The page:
I am grateful for many things: a wise and patient husband, and for my kids who, in spite of my frequent absences, turned out great. I've flogged myself for so long thinking I was a "bad mommy" and for feeling like I was a abandoning them, but now I think differently. Something my husband told me years ago changed my mind. Days after the TWA flight crashed off Long Island I was scheduled to return to Greece. Terrified that the same fate would befall me, I announced to my husband that I wasn't going. I couldn't bear the thought that my kids would be rendered motherless just because I was doing something I wanted to do. Better that I stay home with them and not risk it. Gently, he reminded me of something I have never forgotten. He said, "Remember - kids don't do what you say: they do what you do. If you stay home and deny yourself something you love to do, they will pick up on it. So when they grow up, do you want them to ignore their own needs and desires and play it safe .....or do you want them to go out in the world with open arms and follow their bliss?"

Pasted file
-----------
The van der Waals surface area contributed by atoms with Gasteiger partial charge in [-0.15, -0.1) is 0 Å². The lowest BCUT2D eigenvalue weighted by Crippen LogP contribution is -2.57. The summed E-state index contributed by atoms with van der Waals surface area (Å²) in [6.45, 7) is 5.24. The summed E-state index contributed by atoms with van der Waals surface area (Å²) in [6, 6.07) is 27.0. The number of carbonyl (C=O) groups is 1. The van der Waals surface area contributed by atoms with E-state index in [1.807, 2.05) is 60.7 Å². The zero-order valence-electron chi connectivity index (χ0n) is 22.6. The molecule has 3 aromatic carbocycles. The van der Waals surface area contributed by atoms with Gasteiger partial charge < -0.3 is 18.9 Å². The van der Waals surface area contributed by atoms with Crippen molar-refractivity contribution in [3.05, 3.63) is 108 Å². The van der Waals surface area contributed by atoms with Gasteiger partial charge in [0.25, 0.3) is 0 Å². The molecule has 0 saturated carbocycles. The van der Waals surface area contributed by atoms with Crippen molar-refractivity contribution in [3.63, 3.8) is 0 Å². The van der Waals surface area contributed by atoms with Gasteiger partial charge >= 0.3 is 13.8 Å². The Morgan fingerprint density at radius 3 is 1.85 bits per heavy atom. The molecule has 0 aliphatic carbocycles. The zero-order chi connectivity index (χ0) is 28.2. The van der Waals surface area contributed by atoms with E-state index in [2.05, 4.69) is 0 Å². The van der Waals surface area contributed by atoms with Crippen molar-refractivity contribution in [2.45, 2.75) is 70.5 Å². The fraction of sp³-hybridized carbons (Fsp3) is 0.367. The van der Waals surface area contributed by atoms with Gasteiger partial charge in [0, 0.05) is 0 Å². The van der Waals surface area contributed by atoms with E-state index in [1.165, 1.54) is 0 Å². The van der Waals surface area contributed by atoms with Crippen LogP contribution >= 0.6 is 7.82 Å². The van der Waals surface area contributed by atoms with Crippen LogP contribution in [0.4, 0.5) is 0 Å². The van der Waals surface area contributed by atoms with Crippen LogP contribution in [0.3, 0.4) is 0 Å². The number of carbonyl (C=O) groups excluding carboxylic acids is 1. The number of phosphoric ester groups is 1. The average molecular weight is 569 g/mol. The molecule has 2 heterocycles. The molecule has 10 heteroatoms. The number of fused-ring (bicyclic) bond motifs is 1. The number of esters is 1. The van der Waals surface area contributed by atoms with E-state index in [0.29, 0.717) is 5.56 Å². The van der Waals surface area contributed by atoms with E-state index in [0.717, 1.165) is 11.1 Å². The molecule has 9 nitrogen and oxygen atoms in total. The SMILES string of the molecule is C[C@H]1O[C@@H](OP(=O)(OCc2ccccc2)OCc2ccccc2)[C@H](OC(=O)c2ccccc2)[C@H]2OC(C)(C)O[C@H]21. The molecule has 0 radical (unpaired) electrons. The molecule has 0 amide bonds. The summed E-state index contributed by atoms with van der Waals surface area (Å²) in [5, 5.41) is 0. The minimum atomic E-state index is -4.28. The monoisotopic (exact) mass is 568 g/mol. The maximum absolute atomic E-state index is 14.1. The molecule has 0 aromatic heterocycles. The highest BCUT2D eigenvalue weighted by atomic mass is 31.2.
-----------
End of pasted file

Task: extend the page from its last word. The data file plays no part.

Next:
I got on the plane and never looked back.
There's a photo of a horse at the top of the page. I snapped it one day, wandering the streets of Ithaka's main town. I thought it went well with a line from a poem that is always in my mind, Constantine Cavafy's Ithaka:
As you set out for Ithaka
hope your road is a long one,
full of adventure, full of discovery.
angry Poseidon - don't be afraid of them:
you'll never find things like that on your way
as long as you keep your thoughts raised high,
as long as a rare excitement
stirs your spirit and your body.
wild Poseidon - you won't encounter them
unless you bring them along inside your soul,
unless your soul sets them up in front of you.
There's more to the poem -- but it's worth savoring bit by bit. So for now, hope your road is a long one. And hope you will travel some of it with me.